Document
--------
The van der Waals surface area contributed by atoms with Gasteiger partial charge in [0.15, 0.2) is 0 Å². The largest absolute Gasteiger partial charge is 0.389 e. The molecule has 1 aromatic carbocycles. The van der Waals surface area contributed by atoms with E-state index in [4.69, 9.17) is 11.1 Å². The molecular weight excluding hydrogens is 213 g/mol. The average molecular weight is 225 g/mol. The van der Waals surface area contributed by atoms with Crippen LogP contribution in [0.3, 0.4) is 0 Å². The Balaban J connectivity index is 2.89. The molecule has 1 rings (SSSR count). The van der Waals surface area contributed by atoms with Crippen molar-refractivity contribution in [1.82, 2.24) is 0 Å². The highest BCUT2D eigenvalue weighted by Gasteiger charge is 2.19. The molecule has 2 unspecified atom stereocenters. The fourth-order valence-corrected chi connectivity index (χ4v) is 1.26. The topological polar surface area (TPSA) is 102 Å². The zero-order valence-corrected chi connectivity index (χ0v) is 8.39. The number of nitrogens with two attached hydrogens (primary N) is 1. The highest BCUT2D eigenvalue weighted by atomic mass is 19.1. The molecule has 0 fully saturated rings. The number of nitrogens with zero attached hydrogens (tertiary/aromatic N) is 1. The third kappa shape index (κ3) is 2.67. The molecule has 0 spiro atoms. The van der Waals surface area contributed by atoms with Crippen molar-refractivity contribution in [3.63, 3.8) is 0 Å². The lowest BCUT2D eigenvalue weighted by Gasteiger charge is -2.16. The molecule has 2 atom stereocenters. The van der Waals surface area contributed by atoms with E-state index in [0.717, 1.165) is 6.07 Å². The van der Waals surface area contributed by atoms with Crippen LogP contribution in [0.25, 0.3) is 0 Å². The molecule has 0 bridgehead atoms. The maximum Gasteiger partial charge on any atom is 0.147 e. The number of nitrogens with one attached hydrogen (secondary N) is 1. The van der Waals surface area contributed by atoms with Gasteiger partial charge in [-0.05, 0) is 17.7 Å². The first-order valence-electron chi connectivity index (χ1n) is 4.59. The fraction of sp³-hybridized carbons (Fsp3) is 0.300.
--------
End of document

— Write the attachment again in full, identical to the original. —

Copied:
The van der Waals surface area contributed by atoms with Gasteiger partial charge in [0.15, 0.2) is 0 Å². The largest absolute Gasteiger partial charge is 0.389 e. The molecule has 1 aromatic carbocycles. The van der Waals surface area contributed by atoms with E-state index in [4.69, 9.17) is 11.1 Å². The molecular weight excluding hydrogens is 213 g/mol. The average molecular weight is 225 g/mol. The van der Waals surface area contributed by atoms with Crippen LogP contribution in [0.3, 0.4) is 0 Å². The Balaban J connectivity index is 2.89. The molecule has 1 rings (SSSR count). The van der Waals surface area contributed by atoms with Crippen molar-refractivity contribution in [1.82, 2.24) is 0 Å². The highest BCUT2D eigenvalue weighted by Gasteiger charge is 2.19. The molecule has 2 unspecified atom stereocenters. The fourth-order valence-corrected chi connectivity index (χ4v) is 1.26. The topological polar surface area (TPSA) is 102 Å². The zero-order valence-corrected chi connectivity index (χ0v) is 8.39. The number of nitrogens with two attached hydrogens (primary N) is 1. The highest BCUT2D eigenvalue weighted by atomic mass is 19.1. The molecule has 0 fully saturated rings. The number of nitrogens with zero attached hydrogens (tertiary/aromatic N) is 1. The third kappa shape index (κ3) is 2.67. The molecule has 0 spiro atoms. The van der Waals surface area contributed by atoms with Crippen molar-refractivity contribution in [3.63, 3.8) is 0 Å². The lowest BCUT2D eigenvalue weighted by Gasteiger charge is -2.16. The molecule has 2 atom stereocenters. The van der Waals surface area contributed by atoms with E-state index in [0.717, 1.165) is 6.07 Å². The van der Waals surface area contributed by atoms with Crippen LogP contribution in [0.25, 0.3) is 0 Å². The molecule has 0 bridgehead atoms. The maximum Gasteiger partial charge on any atom is 0.147 e. The number of nitrogens with one attached hydrogen (secondary N) is 1. The van der Waals surface area contributed by atoms with Gasteiger partial charge in [-0.05, 0) is 17.7 Å². The first-order valence-electron chi connectivity index (χ1n) is 4.59. The fraction of sp³-hybridized carbons (Fsp3) is 0.300.